Breeders need to ask themselves if they want a solid herd for the traits of importance to them. In which cases using a corrective mating strategy is likely the way to go. Most A.I. mating services are based on this strategy. You take each cow or group of cows and you determine their limiting factors. Traits like low milk yield, low %F, high SCS and weak fore attachment. The program searches for the bull or bulls that correct the limitations that the females have. By breeding this way breeders wanting a uniform herd with reasonably high genetic merit for most traits can be achieved within 5-6 generations of females.
An example of corrective mating would be if you have a typical Baxter daughter you would look for a bull that would, at least, improve %P, wide front teats and daughter fertility. Most breeders whose major income source is the milk check would be satisfied to achieve those corrections.
There are breeders that take a different approach to improving their herd. These breeders are not so concerned about having a very uniform herd. They want to have a herd that excels for certain traits. Traits like show type, fat & protein yield and longevity. Breeders practicing this strategy will first off select bulls that sire daughters that build upon the breeder’s priority areas. The example where we often see this practiced by breeders are those who participate in showing. They always make sure the bulls they use leave daughters with style and stature. But there are other examples. For instance breeders that have the goal of having a least half their cows complete five lactations and 125,000 lbs of milk. These breeders are willing to give up on items of lesser importance to them to achieve their big ticket traits.
An example of complementary mating would be if you have a typical Baxter daughter you would look for a bull that would build on Baxter’s genetic strengths in milk yield, fat yield, median suspensory, heel depth and herd life. Breeders planning to derive significant income from the sale of breeding stock will want to have available for sale stock that excel above average.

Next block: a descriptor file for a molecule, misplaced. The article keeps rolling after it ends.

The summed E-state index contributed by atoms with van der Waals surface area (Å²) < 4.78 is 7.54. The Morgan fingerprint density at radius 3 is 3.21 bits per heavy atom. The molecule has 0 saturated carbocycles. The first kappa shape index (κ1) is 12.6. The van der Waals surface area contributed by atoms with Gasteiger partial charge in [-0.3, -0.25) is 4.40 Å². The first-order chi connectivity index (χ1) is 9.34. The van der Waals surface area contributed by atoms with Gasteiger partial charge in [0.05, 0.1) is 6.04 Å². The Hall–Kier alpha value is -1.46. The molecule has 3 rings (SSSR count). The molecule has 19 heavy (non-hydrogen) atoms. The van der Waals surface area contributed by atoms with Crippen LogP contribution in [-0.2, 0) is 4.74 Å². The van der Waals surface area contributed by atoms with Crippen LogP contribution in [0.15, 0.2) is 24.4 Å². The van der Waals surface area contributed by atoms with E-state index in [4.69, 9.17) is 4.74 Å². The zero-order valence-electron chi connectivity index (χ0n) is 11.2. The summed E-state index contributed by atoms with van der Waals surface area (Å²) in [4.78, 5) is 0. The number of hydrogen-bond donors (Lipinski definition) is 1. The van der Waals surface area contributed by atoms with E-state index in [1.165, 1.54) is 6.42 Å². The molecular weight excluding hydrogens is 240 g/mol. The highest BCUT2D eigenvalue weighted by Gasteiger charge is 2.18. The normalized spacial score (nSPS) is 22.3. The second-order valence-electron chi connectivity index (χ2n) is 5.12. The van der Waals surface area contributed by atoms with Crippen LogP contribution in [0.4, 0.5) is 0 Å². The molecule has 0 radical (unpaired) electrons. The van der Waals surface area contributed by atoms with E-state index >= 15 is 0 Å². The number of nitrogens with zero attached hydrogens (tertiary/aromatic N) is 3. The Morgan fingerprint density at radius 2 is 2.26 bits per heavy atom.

Plan for Improvement
So many traits and various methods of expressing indexes can make the job of reading and understanding a challenging one. The Bullvine provides the following table to show where indexes are relative to the cows in North America:
It is important to use bulls that are significant improvers if a breeder wishes to make advancement. For cows or heifers that already have high indexes it takes a significant improver bull to even holder these females at their current indexes. Remember that if a cow is -0.5 for Daughter Pregnancy Rate (in Canada 95 for Daughter Fertility) it takes using a bull that is +1.5 (110 in Canada) to even get the resulting calf to be above average.
The Bullvine Bottom Line
First know what you want to achieve from the matings in your herd. Make sure that you or your advisors base sire selection on corrective mating to limit faults. Use complimentary mating to enhance the strengths already present in your females. Every journey has a starting point and an end point. The route to get to the end is the breeder’s choice.
Not sure what all this hype about genomics is all about?
Want to learn what it is and what it means to your breeding program?